Despite modest gains, women and minorities see little change in representation on Fortune 500 boards
Shifting demographics in the United States have brought diversity to the forefront of issues on the minds of C-suite executives and corporate boards. As the population of the United States continues to diversify, companies may need to determine ways to gain more diversity of thought, experience, and background in both management as well as the boardroom.
This study is the outgrowth of a multi-year effort organized by the Alliance for Board Diversity, collaborating with Deloitte for the 2016 census, which has examined and chronicled the degree of participation of diverse professionals on boards of directors across America’s largest companies.
Originally organized as a “snapshot” of board diversity, the data, since accumulated over time, has allowed for the development of information on trends relative to overall diversity as well as the comparative differences in rates of representation among minorities and women over a period of more than a decade. This 2016 report highlights the progress to date that has been made for women and minorities on corporate boards. While there have been some gains, they have been negligible at best, and certainly not representative of the broad demographic changes we have seen in the United States in the same period of time. Reviewing the data provides insight into board diversity changes from 2012–2016 across the Fortune 500. A few specific summary items to note:
- Some progress has been made for African Americans/Blacks in securing/holding Fortune 500 board seats. The bulk of the African American male increases occurred within the Fortune 100. There has been an increase in the Fortune 500 of African American/Black women board members by 18.4 percent since 2012, while the total number of African American male board members in the Fortune 500 had only an increase of 1 percent.
- The percentage of Caucasian/White women currently holding Fortune 500 board seats has increased by 21.2 percent since 2012, and the number of Caucasian/White men has decreased by 6.4 percent.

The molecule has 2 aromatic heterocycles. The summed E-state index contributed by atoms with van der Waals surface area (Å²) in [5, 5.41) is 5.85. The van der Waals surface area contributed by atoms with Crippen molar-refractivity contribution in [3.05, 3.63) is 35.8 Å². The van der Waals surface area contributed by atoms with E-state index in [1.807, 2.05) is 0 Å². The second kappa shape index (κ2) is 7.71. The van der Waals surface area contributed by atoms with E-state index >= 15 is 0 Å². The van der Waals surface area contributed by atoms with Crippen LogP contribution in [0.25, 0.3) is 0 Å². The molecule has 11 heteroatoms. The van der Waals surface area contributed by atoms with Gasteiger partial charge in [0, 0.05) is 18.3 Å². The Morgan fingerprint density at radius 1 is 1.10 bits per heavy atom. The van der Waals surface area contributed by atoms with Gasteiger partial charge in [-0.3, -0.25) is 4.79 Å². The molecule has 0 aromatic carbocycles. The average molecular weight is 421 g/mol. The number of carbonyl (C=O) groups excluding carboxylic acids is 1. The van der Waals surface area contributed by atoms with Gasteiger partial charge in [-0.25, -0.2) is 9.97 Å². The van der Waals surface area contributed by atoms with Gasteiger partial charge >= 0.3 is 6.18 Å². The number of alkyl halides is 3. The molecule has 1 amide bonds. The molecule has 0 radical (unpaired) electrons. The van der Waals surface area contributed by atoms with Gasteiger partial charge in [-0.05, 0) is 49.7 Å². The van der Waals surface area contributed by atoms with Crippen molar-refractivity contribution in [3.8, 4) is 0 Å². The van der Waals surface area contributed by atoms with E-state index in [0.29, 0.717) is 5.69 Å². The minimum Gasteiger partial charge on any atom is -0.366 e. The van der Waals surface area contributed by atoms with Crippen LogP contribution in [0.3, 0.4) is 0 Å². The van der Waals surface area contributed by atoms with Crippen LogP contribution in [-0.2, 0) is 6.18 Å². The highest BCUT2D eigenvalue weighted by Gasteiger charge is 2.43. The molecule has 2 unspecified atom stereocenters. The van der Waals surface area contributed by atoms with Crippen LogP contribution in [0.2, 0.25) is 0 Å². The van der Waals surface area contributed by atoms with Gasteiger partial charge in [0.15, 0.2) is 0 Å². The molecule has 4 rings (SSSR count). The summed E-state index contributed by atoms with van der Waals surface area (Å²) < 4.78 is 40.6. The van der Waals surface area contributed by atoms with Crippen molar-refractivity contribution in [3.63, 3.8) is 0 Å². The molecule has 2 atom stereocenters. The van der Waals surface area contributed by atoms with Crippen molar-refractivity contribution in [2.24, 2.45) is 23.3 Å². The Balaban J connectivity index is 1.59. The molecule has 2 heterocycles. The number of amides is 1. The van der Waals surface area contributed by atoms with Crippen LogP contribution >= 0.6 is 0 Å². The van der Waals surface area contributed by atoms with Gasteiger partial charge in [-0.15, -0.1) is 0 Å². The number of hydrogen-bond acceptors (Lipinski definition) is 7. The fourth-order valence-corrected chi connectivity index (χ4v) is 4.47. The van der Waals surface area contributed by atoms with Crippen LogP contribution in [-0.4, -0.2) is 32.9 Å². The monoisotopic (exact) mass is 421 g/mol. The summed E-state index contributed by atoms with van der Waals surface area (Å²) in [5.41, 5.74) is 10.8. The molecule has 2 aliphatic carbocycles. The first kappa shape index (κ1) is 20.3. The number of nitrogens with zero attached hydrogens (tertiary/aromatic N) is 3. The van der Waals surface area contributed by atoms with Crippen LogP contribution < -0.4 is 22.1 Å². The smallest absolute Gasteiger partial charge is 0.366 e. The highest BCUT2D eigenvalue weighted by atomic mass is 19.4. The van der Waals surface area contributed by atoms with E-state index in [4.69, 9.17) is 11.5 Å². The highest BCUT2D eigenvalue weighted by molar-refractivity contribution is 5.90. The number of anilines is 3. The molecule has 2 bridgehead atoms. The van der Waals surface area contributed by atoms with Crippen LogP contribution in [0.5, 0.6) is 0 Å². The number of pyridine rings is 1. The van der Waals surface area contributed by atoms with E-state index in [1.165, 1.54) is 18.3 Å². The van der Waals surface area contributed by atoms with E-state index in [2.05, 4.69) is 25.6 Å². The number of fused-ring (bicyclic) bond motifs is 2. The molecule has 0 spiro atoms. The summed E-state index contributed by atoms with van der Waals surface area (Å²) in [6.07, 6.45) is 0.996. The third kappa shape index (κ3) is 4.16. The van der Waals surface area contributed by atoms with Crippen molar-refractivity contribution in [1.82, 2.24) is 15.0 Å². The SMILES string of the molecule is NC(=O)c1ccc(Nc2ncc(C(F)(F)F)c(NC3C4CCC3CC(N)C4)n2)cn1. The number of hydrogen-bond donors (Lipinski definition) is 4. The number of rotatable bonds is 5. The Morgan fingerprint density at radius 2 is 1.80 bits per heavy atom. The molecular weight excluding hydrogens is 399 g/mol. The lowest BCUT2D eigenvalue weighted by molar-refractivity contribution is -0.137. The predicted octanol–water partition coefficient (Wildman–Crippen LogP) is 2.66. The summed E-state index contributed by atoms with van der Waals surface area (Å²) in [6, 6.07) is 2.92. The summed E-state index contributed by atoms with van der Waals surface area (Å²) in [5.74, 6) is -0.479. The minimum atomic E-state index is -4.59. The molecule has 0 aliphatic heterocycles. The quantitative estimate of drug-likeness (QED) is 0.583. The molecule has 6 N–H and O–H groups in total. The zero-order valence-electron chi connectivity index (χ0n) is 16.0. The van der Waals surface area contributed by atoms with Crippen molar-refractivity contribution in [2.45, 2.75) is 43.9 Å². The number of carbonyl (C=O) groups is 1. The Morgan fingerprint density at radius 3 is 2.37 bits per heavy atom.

- Asian/Pacific Islanders have shown continued growth. However, their starting baseline was small—thus their overall representation is still roughly three percent of all board seats, representing a total of 167 seats, with an additional increase (46.7 percent) in Asian/Pacific Islander women.
- African Americans/Blacks appear to have the highest rate of individuals serving on multiple boards—indicating that companies are going to the same individuals rather than expanding the pool of African American candidates for board membership.
- Nominal gains have been accomplished for Hispanic/Latino men, while we saw a loss of two Fortune 500 board seats for Hispanic/Latino women since 2012.
- Currently, 65 percent of Fortune 100 boards have greater than 30 percent board diversity, compared to the Fortune 500 where that percentage drops to just under 50 percent of companies.
All in all, this year’s census provides powerful metrics on the slow change of diversity in the boardroom, and may help to guide corporations and advocates toward future improvements in women and minority board participation. Read the full report for more information.